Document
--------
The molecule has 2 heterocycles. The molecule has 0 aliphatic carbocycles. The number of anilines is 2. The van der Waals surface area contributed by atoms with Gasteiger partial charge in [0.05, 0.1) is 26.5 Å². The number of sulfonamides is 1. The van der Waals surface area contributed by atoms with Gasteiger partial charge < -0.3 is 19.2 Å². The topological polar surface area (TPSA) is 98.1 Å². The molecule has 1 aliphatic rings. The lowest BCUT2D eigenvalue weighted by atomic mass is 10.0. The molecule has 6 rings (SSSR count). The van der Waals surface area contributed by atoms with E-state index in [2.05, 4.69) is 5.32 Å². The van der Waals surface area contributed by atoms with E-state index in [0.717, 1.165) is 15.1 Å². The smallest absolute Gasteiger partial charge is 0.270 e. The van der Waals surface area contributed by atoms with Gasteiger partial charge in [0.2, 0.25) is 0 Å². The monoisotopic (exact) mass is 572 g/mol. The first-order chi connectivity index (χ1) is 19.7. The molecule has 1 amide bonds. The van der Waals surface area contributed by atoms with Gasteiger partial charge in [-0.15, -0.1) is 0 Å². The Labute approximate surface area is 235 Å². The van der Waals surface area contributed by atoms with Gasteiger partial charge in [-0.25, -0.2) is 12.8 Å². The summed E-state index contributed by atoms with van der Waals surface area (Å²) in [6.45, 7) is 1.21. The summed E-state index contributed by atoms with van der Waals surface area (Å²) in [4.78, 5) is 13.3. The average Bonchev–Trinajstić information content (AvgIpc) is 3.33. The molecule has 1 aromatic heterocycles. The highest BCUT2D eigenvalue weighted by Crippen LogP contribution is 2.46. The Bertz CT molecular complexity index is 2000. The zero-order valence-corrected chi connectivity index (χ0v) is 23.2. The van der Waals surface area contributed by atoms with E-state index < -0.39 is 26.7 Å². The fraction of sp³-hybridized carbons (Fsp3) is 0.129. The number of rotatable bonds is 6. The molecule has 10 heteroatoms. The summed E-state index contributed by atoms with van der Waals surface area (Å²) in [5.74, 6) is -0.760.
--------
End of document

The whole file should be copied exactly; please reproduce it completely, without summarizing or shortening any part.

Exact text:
The molecule has 2 heterocycles. The molecule has 0 aliphatic carbocycles. The number of anilines is 2. The van der Waals surface area contributed by atoms with Gasteiger partial charge in [0.05, 0.1) is 26.5 Å². The number of sulfonamides is 1. The van der Waals surface area contributed by atoms with Gasteiger partial charge < -0.3 is 19.2 Å². The topological polar surface area (TPSA) is 98.1 Å². The molecule has 1 aliphatic rings. The lowest BCUT2D eigenvalue weighted by atomic mass is 10.0. The molecule has 6 rings (SSSR count). The van der Waals surface area contributed by atoms with E-state index in [2.05, 4.69) is 5.32 Å². The van der Waals surface area contributed by atoms with E-state index in [0.717, 1.165) is 15.1 Å². The smallest absolute Gasteiger partial charge is 0.270 e. The van der Waals surface area contributed by atoms with Gasteiger partial charge in [0.2, 0.25) is 0 Å². The monoisotopic (exact) mass is 572 g/mol. The first-order chi connectivity index (χ1) is 19.7. The molecule has 1 amide bonds. The van der Waals surface area contributed by atoms with Gasteiger partial charge in [-0.15, -0.1) is 0 Å². The Labute approximate surface area is 235 Å². The van der Waals surface area contributed by atoms with Gasteiger partial charge in [-0.25, -0.2) is 12.8 Å². The summed E-state index contributed by atoms with van der Waals surface area (Å²) in [6.45, 7) is 1.21. The summed E-state index contributed by atoms with van der Waals surface area (Å²) in [4.78, 5) is 13.3. The average Bonchev–Trinajstić information content (AvgIpc) is 3.33. The molecule has 1 aromatic heterocycles. The highest BCUT2D eigenvalue weighted by Crippen LogP contribution is 2.46. The Bertz CT molecular complexity index is 2000. The zero-order valence-corrected chi connectivity index (χ0v) is 23.2. The van der Waals surface area contributed by atoms with E-state index < -0.39 is 26.7 Å². The fraction of sp³-hybridized carbons (Fsp3) is 0.129. The number of rotatable bonds is 6. The molecule has 10 heteroatoms. The summed E-state index contributed by atoms with van der Waals surface area (Å²) in [5.74, 6) is -0.760.